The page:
Saturday, October 24, 2020     Volume: 21, Issue: 34
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Santa Maria Sun / Canary

The following article was posted on October 14th, 2020, in the Santa Maria Sun - Volume 21, Issue 33 [ Submit a Story ]
The following articles were printed from Santa Maria Sun [santamariasun.com] - Volume 21, Issue 33

Letter or spirit?

By THE CANARY

The Second Amendment to the Constitution was ratified in 1791. More than two centuries later, we’re still arguing over it. Because, quite frankly, it’s written weirdly—and, here’s a shocker, people who want it to mean certain things interpret it differently!


THE CANARY

“A well regulated Militia, being necessary to the security of a free state, the right of the people to keep and bear arms, shall not be infringed,” the amendment states.

There are commas in random places. It’s a passive statement with sub-clauses thrown in the middle. And it’s vague. Who’s infringing on what? What exactly constitute “arms”? What the hell is “a well-regulated militia”? None of these things are defined. 

So it’s a guessing game based on the politics of the time.

Here we are—nearly 230 years later—still thinking that people will follow the intent of a law if it’s not explicitly spelled out in the letter of the law. Let’s take Measure G, for instance. That pesky Santa Barbara County redistricting law voters passed in 2018 that was supposed to take politics out of the extremely political process.

Guess what? It did no such thing! Surprised? Not even a little bit. 

Liberal members of the Santa Barbara County Board of Supervisors are simply appalled at what’s transpired with the measure they wrote! About 200 applicants applied to serve on the 11 member redistricting commission, which will re-form after every census for the foreseeable future, as that’s when district lines get redrawn. The county elections official, who happens to be Jim Holland this year (2020, in case anyone forgot), is in charge of whittling the applicants down to 45—nine for each of the five supervisorial districts—based on qualifications outlined in the measure.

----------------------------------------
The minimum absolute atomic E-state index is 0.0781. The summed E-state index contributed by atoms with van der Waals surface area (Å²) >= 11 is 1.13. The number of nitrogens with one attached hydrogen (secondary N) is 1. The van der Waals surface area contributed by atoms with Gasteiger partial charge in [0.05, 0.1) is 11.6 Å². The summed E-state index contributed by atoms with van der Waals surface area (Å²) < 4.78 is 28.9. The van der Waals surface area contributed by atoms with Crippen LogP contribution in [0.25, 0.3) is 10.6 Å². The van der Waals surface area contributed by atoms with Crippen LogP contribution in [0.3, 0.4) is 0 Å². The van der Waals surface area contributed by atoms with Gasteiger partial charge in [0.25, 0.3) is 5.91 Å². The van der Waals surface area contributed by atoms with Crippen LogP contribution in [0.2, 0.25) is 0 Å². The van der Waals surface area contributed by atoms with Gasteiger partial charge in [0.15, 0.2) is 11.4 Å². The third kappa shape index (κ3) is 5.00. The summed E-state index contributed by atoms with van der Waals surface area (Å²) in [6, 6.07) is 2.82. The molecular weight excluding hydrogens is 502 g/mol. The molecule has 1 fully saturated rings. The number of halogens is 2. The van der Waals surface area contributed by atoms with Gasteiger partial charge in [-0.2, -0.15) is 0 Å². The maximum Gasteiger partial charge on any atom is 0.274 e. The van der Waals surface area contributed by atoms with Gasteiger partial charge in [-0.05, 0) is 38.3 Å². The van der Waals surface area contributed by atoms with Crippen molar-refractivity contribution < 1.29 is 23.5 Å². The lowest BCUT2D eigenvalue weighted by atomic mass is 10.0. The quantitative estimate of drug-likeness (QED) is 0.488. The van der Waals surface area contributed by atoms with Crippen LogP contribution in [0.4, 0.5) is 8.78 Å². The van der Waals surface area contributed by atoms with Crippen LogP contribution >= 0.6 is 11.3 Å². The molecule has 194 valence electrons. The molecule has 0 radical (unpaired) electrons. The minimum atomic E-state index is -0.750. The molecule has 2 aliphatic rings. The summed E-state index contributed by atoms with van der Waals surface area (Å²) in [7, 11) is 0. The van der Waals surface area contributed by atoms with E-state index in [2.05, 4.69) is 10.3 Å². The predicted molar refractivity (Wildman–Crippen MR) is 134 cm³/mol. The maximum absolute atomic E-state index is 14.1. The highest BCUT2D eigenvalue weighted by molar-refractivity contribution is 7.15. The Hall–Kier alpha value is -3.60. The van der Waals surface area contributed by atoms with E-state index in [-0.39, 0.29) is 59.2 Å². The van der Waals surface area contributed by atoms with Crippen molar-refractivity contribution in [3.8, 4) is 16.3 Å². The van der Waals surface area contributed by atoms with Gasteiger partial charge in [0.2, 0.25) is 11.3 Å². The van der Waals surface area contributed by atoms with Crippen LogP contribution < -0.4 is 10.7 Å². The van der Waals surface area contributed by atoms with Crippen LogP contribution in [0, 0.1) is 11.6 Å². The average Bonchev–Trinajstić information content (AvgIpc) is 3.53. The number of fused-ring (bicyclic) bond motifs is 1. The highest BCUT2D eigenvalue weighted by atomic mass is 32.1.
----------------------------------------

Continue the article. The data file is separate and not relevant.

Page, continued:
The one Holland seems to have misinterpreted is this one: “Experience that demonstrates an appreciation for the diverse demographics and geography of the county of Santa Barbara.” Whatever “appreciation” means. 

It’s pretty clear that the spirit of “appreciation” means actual diversity to 1st District Supervisor Das Williams and 3rd District Supervisor Joan Hartmann

“You’ve created a skewed pool that is old, white, and male,” Hartmann told Holland during the Oct. 13 meeting where the first five members of the commission were randomly drawn bingo style. When she pressed him for specifics on the exact qualifications he used to narrow the pool of applicants, Holland was pretty peeved. 

“It does not request of me to take into account gender, age, or ethnicity,” he said. “So I selected the most qualified.” 

Whatever “most qualified” means. He declined to go into specifics and said he wasn’t consulted when the measure was crafted at the last minute, he didn’t ask for the job of narrowing down commission applicants, and the ordinance doesn’t specifically ask him to make public his list of qualifications. 

Yeesh. I get it, Holland’s pissed that they’re accusing him of being biased, but he’s not going to give us more than “most qualified”? 

Williams said he trusted the elections official—again, this time that’s our guy Holland—to narrow down candidates based on the intent behind the measure. So what happens 40 years from now when neither one of you is in county government? 

The canary thinks explicit language is the way to go. Send your interpretation to canary@santamariasun.com.









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